The invention herein also comprises a shaped article of siliceous thermal insulation produced in the manner above. Preferred articles have the shape of blocks or axial halves of hollow right circular cylinders.


The invention herein which yields the insulating product meeting the desirable objectives stated above resides in the combination of the use of certain materials and their method of preparation. The principal component used in the present invention is siliceous diatomite. The diatomite will comprise entirely or in large part calcined diatomite. A minor portion of the diatomite may comprise natural (uncalcined) material, but since a higher quality product is obtained when more of the diatomite is calcined, all calcined material is preferred. The total amount of diatomite will be 60-85 weight percent of the composition, preferably 65-80 weight percent. Of this amount 80-100%, preferably 85-95%, will be calcined material and 0-20%, preferably 5-15% will be natural diatomite.

The major portion of the diatomite component of this invention is a calcined diatomite. This is a material composed of approximately 90% silica and having a moisture content after calcining of less than 0.5%. The material has a specific gravity of approximately 2.2 and is in the form of a powder having a particle size distribution such that a maximum of 10% is retained on a 150 mesh Tyler standard sieve. Surface area is on the order of about 5 m2 /g. Suitable materials are commercially available under the Trademark CELITE from the Johns-Manville Corporation.

The second type of diatomite which may be used in the present invention is a natural diatomite powder. This is a material having an average silica content of 80-87 weight percent and an average moisture content of about 2.5 to 4 percent. The specific gravity is approximately 2.0 and the powder has a particle size such that a maximum of 7% is retained on a 325 mesh Tyler standard sieve. Surface area is on the order of 20-30 m2 /g. Commercial diatomite of this description is also available under the Trademark CELITE from the Johns-Manville Corporation.

The second component of this invention is hydrated lime. Hydrated lime is a general article of commerce and many suitable sources are available. Specifications for the material will be found in ASTM Specification C-5. The hydrated lime will be present in the composition as from 5-10 weight percent, and preferably as from 6-8 weight percent.

Also present as a component of this invention is a 8-14 weight percent, preferably 10-13 weight percent of clay. The clay will preferably be of the montmorillonite type, and more preferably bentonite. As with the hydrated lime, satisfactory clays are widely available commercially.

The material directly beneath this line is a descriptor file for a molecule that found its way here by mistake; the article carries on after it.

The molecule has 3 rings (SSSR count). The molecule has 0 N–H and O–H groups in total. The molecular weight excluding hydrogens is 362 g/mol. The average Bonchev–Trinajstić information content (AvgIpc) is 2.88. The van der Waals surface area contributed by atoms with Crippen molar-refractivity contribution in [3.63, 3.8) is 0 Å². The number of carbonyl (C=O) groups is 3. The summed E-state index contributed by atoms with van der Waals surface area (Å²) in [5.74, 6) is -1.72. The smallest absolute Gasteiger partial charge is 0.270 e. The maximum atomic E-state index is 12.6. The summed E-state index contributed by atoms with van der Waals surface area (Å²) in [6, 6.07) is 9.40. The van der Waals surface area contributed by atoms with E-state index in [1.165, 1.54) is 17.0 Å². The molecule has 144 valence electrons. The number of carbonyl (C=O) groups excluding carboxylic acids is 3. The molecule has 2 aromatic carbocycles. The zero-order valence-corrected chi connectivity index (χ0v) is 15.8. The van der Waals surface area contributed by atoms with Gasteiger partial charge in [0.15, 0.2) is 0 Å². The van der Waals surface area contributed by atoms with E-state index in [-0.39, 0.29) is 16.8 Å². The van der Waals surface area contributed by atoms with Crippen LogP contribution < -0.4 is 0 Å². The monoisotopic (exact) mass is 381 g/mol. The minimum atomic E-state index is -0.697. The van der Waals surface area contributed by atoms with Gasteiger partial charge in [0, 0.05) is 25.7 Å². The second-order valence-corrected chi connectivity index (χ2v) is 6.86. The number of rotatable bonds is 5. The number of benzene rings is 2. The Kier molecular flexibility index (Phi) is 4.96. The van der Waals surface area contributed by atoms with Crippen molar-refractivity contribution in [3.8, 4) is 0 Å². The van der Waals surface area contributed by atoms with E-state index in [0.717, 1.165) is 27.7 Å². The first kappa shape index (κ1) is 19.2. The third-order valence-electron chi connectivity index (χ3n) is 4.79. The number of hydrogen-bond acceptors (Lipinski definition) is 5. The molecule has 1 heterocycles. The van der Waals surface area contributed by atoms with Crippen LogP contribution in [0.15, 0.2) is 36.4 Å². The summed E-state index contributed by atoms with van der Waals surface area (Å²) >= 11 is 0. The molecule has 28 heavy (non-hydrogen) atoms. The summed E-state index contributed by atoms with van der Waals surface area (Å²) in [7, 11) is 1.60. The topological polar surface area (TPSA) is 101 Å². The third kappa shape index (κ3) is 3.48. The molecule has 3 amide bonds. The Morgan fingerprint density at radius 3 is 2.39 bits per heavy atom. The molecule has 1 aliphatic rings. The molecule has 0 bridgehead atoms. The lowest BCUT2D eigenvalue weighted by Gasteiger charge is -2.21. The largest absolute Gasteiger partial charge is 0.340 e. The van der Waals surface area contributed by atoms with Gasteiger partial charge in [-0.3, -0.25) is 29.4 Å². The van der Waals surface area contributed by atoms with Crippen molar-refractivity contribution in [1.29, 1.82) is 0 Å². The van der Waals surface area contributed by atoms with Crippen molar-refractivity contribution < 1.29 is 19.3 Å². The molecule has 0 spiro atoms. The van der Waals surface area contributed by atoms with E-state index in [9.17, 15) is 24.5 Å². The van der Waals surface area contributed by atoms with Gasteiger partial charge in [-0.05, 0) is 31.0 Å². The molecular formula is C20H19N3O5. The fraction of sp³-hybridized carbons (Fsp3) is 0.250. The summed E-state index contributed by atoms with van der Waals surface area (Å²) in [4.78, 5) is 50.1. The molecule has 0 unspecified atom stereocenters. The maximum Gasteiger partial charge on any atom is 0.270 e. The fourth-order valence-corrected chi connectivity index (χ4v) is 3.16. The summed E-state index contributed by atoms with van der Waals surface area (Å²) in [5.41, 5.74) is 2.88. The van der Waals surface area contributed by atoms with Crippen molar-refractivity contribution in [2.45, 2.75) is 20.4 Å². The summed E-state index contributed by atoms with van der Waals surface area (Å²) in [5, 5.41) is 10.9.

Another component of the composition herein is a fibrous reinforcement. This consists of synthetic fibers, both organic and inorganic. These will normally be in the form of chopped fibers having lengths of from one-quarter to two inches, preferably one-quarter to one inch. Synthetic inorganic fibers, such as glass fiber or aluminum silicate fibers, will normally have diameters of from about 7 to 12 microns, preferably about 10 microns. Synthetic organic fibers, which may include polyesters, rayon, nylon and the like, will normally be of from 1 to 8 denier, preferably from 1.5 to 6 denier. Single types of fibers may be used for reinforcement herein or fibers of different types may be mixed. For example, preferred embodiments include those in which glass fibers and polyester fibers are used separately or a mixture of glass and polyester fibers is used. Particularly preferred is an embodiment in which the glass fiber and polyester fiber are present in the weight ratio of from 1:4 to 4:1, preferably 1:4 to 1:1. The fiber component will be present as from 1 to 8 weight percent of the composition, preferably as from 1 to 5 weight percent. It will be noted that natural inorganic fibers are excluded from the component mixture of this invention. Thus, fibrous materials which have heretofore been used in thermal insulation at elevated temperatures, such as amosite asbestos or chrysotile asbestos, are absent from the present composition.

The component mixture may also include small amounts, as from 0.5 to 4 weight percent, of natural organic fibers. These will ordinarily be cellulosic fibers such as wood fiber, kraft fiber and the like.

The asbestos-free insulating materials of this invention are produced by mixing the above described components in an aqueous medium at a temperature of from 170 to 210 F., preferably from 180 to 200 F. This mixing may be done in conventional industrial mixing equipment. The amount of water present will be such that the water:solids ratio will be in the range of from 6-12:1, preferably 8-10:1. Lower ratios, which lead to thicker slurries, have lower mixing efficiencies and require greater mixing time to thoroughly mix the components. Higher ratios on the other hand are unnecessary to obtain thorough mixing in reasonable time. In addition they are inefficient in that they contain excess water which must be heated and later drained during molding. Mixing can usually be accomplished in a period of a few minutes; commonly 5 to 30 minutes. Other mixing periods may be used, depending on the particular equipment available. The exact length of time of mixing is not critical, as long as a thorough mixture of the components is obtained.